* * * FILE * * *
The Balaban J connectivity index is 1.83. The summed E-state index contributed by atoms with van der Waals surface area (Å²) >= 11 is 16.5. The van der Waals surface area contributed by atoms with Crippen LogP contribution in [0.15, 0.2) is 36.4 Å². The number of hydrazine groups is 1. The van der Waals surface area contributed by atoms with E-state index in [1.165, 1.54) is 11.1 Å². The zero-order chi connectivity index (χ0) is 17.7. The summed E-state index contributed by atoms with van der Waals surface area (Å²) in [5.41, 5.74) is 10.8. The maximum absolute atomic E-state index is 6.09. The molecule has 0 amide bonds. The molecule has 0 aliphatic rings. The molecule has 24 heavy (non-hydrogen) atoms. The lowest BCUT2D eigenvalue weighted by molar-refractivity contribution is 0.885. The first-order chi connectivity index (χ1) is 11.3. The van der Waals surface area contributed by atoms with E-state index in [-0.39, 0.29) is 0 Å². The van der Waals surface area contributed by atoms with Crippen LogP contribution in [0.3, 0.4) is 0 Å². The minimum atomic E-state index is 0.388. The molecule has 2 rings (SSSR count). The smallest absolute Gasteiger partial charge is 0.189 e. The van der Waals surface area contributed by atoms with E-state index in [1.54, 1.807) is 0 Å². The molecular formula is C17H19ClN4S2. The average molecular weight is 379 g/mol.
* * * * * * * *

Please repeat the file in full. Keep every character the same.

The Balaban J connectivity index is 1.83. The summed E-state index contributed by atoms with van der Waals surface area (Å²) >= 11 is 16.5. The van der Waals surface area contributed by atoms with Crippen LogP contribution in [0.15, 0.2) is 36.4 Å². The number of hydrazine groups is 1. The van der Waals surface area contributed by atoms with E-state index in [1.165, 1.54) is 11.1 Å². The zero-order chi connectivity index (χ0) is 17.7. The summed E-state index contributed by atoms with van der Waals surface area (Å²) in [5.41, 5.74) is 10.8. The maximum absolute atomic E-state index is 6.09. The molecule has 0 amide bonds. The molecule has 0 aliphatic rings. The molecule has 24 heavy (non-hydrogen) atoms. The lowest BCUT2D eigenvalue weighted by molar-refractivity contribution is 0.885. The first-order chi connectivity index (χ1) is 11.3. The van der Waals surface area contributed by atoms with E-state index in [-0.39, 0.29) is 0 Å². The van der Waals surface area contributed by atoms with Crippen LogP contribution in [0.3, 0.4) is 0 Å². The minimum atomic E-state index is 0.388. The molecule has 2 rings (SSSR count). The smallest absolute Gasteiger partial charge is 0.189 e. The van der Waals surface area contributed by atoms with E-state index in [1.54, 1.807) is 0 Å². The molecular formula is C17H19ClN4S2. The average molecular weight is 379 g/mol.